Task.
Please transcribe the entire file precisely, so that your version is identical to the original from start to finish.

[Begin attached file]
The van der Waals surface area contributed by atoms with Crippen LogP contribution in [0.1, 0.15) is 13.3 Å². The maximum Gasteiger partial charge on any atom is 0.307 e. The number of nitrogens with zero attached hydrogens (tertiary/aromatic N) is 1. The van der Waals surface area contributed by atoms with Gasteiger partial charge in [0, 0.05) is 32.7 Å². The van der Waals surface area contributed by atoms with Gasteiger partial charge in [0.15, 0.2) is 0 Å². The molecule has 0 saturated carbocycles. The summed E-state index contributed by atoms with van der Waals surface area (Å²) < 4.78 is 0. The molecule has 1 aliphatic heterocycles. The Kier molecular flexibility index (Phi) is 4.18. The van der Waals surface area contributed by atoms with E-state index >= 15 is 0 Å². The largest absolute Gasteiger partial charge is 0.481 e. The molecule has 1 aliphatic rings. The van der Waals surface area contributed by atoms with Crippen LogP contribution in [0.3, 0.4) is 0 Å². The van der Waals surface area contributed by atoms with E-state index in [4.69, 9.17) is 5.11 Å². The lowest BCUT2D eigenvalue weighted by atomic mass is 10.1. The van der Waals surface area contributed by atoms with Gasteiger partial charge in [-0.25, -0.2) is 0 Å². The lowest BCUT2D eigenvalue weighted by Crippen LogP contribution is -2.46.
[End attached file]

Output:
The van der Waals surface area contributed by atoms with Crippen LogP contribution in [0.1, 0.15) is 13.3 Å². The maximum Gasteiger partial charge on any atom is 0.307 e. The number of nitrogens with zero attached hydrogens (tertiary/aromatic N) is 1. The van der Waals surface area contributed by atoms with Gasteiger partial charge in [0, 0.05) is 32.7 Å². The van der Waals surface area contributed by atoms with Gasteiger partial charge in [0.15, 0.2) is 0 Å². The molecule has 0 saturated carbocycles. The summed E-state index contributed by atoms with van der Waals surface area (Å²) < 4.78 is 0. The molecule has 1 aliphatic heterocycles. The Kier molecular flexibility index (Phi) is 4.18. The van der Waals surface area contributed by atoms with E-state index >= 15 is 0 Å². The largest absolute Gasteiger partial charge is 0.481 e. The molecule has 1 aliphatic rings. The van der Waals surface area contributed by atoms with Crippen LogP contribution in [0.3, 0.4) is 0 Å². The van der Waals surface area contributed by atoms with E-state index in [4.69, 9.17) is 5.11 Å². The lowest BCUT2D eigenvalue weighted by atomic mass is 10.1. The van der Waals surface area contributed by atoms with Gasteiger partial charge in [-0.25, -0.2) is 0 Å². The lowest BCUT2D eigenvalue weighted by Crippen LogP contribution is -2.46.